PRINT April 1987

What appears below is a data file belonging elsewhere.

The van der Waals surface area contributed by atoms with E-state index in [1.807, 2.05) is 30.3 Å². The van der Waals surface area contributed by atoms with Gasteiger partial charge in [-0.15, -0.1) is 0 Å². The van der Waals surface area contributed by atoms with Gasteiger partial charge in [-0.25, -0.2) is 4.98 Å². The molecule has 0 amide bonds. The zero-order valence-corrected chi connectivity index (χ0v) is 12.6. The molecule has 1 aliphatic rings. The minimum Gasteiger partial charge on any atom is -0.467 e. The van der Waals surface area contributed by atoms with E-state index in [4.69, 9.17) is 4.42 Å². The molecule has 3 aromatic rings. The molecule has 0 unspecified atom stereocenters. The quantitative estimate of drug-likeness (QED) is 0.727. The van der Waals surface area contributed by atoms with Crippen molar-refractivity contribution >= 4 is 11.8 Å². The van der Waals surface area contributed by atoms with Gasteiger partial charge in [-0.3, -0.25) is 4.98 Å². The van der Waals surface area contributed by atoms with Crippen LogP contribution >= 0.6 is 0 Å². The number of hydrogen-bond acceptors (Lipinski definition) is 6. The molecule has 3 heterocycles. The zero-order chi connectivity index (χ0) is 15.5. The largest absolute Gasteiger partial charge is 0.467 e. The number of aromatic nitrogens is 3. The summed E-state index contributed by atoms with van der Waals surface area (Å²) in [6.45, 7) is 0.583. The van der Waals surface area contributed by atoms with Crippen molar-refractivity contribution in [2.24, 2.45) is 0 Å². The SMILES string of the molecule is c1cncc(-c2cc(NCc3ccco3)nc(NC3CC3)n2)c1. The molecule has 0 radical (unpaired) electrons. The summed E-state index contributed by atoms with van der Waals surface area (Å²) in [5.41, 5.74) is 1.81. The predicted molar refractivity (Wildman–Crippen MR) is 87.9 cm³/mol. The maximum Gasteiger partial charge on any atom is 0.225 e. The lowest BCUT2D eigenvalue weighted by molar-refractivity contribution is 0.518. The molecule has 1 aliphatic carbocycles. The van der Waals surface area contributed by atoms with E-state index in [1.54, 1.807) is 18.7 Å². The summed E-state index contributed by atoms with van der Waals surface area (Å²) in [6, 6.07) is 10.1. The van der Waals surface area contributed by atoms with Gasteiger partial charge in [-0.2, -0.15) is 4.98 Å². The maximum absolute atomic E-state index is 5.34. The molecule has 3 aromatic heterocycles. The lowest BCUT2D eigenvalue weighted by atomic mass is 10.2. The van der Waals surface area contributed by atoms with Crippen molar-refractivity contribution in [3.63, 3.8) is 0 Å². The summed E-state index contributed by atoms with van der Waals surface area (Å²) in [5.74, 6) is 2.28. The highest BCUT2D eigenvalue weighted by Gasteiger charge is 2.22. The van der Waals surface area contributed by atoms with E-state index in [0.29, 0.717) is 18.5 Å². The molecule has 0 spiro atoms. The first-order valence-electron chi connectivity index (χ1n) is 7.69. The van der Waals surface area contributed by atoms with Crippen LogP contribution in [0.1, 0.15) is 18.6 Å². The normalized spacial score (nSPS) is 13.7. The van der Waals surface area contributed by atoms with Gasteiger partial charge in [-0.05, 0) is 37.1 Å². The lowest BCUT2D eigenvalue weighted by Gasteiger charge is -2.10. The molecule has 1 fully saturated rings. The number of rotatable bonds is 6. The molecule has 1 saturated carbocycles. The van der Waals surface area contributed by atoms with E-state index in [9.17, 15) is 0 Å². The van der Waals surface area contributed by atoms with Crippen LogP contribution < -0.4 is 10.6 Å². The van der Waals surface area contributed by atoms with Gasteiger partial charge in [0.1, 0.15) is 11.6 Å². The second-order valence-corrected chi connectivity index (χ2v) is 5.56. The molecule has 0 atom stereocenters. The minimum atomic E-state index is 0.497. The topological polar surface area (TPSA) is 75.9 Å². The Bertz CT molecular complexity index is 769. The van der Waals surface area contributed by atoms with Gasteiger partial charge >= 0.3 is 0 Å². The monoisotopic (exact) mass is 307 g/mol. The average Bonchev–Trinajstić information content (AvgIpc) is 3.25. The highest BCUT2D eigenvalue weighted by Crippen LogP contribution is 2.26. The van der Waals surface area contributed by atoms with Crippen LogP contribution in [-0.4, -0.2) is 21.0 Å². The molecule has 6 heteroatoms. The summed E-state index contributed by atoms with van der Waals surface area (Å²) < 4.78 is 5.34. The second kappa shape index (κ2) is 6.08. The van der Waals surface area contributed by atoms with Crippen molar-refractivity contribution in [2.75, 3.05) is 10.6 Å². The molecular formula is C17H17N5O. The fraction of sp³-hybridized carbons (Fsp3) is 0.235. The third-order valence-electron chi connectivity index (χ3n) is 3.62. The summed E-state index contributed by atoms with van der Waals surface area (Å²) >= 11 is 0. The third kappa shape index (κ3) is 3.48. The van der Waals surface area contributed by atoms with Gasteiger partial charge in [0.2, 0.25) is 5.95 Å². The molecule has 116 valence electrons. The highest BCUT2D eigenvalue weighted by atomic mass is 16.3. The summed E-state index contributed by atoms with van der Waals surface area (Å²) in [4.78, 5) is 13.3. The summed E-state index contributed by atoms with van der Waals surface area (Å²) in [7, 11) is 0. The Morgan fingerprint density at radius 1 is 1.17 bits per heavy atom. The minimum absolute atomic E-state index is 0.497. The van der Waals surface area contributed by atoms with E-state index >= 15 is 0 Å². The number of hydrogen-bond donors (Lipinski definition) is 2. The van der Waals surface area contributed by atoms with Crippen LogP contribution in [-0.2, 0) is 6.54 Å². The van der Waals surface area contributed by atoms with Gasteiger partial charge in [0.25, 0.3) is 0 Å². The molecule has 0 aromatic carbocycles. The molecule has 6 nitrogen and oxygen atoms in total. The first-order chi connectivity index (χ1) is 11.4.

ONCE IN A WHILE, “something in the air” can catalyze peculiar, quirky artwork that hits at the heart of its time, taking a symbolic role in which it seems to represent the archetypal interests of its day. (Meret Oppenheim’s Fur-Covered Cup, Saucer, and Spoon was such a work for 1936.) In the ’80s, when a “hunger for images”1 has created a kind of vomitorium of art, rather than iconic, “permanent”-seeming pictures, in a process of accelerated declaration and consumption with no pause for digestion, it makes sense that the materials of a body of work that has this sense of catching its time would in some way evoke, or embody in their expression, the contemporary process of instantaneous statement, absorption, and supersession. In its bizarre way, Silly Putty, George Horner’s medium of choice, has just that capacity; it is in fact its essence. As he uses it, it reveals a kinship with the

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